Prince Charles favours a slimmed-down version of the monarchy, with fewer minor royals and a small but committed group of seniors working full-time. Among those at the heart of his planned inner-circle was Harry and Meghan, royal author Nigel Cawthorne said.
Mr Cawthorne, author of Prince Andrew, Epstein and the Palace, told Express.co.uk: “Charles wouldn’t consider his own son minor royalty.
“He saw that the marriage of the Sussexes brought Harry great happiness, and that it created at the same time a new story for the monarchy that resonated deeply both in Britain but also in the Commonwealth and other English-speaking countries if not the world.
“Only good things could come of that.
“Prince Charles’s ideas about slimming down the monarchy go back for more than a decade and it is unlikely that he had any firm ideas about how Harry’s marriage would fit in as and when.
“But he was delighted with Meghan and, undoubtedly, would have continued to draw the Sussexes in more and more and would have tried to expand their role within the Firm as much as could be expected.
“Of course, when they decided to emigrate all that had to come to an end as there is no such thing as an absentee HRH.”
The Duke and Duchess of Sussex’ decision to step down as senior royals and relinquish the use of their full titles and right to carry our royal duties likely modified Prince Charles’s plans.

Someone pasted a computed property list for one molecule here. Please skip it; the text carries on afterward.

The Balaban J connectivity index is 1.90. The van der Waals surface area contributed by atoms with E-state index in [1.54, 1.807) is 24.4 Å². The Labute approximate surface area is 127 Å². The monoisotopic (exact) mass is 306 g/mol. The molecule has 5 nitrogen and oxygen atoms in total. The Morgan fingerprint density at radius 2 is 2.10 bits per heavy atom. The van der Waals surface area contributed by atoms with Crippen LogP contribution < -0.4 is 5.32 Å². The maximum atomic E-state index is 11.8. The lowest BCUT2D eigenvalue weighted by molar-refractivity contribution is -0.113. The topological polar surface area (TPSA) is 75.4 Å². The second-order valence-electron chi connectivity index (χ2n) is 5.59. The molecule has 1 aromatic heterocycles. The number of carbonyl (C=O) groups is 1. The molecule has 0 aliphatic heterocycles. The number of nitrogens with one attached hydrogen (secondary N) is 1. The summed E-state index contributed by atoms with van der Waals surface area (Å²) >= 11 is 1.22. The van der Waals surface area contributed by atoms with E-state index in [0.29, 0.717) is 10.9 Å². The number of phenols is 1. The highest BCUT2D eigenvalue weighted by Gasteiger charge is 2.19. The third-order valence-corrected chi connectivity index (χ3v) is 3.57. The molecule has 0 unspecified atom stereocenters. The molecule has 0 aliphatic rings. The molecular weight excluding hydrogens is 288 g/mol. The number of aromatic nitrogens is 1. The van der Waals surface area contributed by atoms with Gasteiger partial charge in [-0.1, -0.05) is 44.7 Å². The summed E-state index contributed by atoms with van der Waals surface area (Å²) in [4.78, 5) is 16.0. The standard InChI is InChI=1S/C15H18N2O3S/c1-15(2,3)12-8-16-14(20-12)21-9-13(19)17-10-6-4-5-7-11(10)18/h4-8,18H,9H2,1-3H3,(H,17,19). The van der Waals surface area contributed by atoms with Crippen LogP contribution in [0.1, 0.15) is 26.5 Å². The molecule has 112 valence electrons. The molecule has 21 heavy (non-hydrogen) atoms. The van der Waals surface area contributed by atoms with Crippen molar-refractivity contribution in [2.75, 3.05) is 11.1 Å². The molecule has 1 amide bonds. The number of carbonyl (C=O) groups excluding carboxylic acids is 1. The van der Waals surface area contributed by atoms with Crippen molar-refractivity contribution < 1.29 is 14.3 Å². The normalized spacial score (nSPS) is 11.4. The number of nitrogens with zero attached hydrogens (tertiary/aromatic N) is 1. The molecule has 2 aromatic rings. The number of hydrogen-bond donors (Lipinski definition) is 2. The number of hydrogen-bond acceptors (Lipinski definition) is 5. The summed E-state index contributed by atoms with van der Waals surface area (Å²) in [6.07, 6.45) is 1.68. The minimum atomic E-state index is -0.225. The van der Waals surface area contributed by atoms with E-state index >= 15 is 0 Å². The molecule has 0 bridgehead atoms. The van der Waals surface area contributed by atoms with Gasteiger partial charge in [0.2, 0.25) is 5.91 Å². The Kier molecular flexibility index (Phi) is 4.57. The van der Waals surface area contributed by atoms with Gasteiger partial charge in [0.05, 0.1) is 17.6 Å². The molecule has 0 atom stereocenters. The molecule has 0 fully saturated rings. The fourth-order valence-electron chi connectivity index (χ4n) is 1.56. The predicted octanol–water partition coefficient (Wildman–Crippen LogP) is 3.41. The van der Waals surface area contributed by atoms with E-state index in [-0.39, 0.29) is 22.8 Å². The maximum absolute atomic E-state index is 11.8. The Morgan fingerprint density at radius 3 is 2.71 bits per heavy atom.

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However, while the Prince of Wales may have suffered as a father for the outcome of Megxit, Meghan and Harry didn’t deal him a hard blow as a Prince of Wales, according to Mr Cawthorne.
He said: “Although he no doubts regrets their decision as a father, he is not a rigid thinker.
“Both Harry and Meghan are popular but so are other senior members of the Royal Family and the monarchy is not just about popularity.”
Meghan and Prince Harry initially planned to retain their right to carry out royal duties while stepping down as full-time working royals.
However, following negotiations with the Queen and her aides, Meghan and Harry agreed on paying the price of their titles and name brand to become entirely independent and live abroad.
Prince Charles’s plan for the Crown would help modernise the monarchy and clearly state that being a member of the Royal Family is a privilege but not a granted right that can’t be taken away by the monarch, the royal author had previously told this publication.
Mr Cawthorne said: “The idea of the monarchy he sees, and in which he seems to be supported by William and, increasingly, it would appear the Queen is one that suits the 21st century.
“Like the Windsors’ relatives who reign in the Netherlands, Denmark, Sweden, Norway, Belgium and Spain, he prefers to dampen a sense of entitlement among royals.
“Being born as a Windsor is a privilege, but it doesn’t mean that being a certain number in line to throne means an entitlement to housing and other perks of The Firm.
“Furthermore, Prince Charles would feel that such privilege comes with great responsibility.
“Not every royal is equally suited for a public role and others may not want to a life in the spotlights.”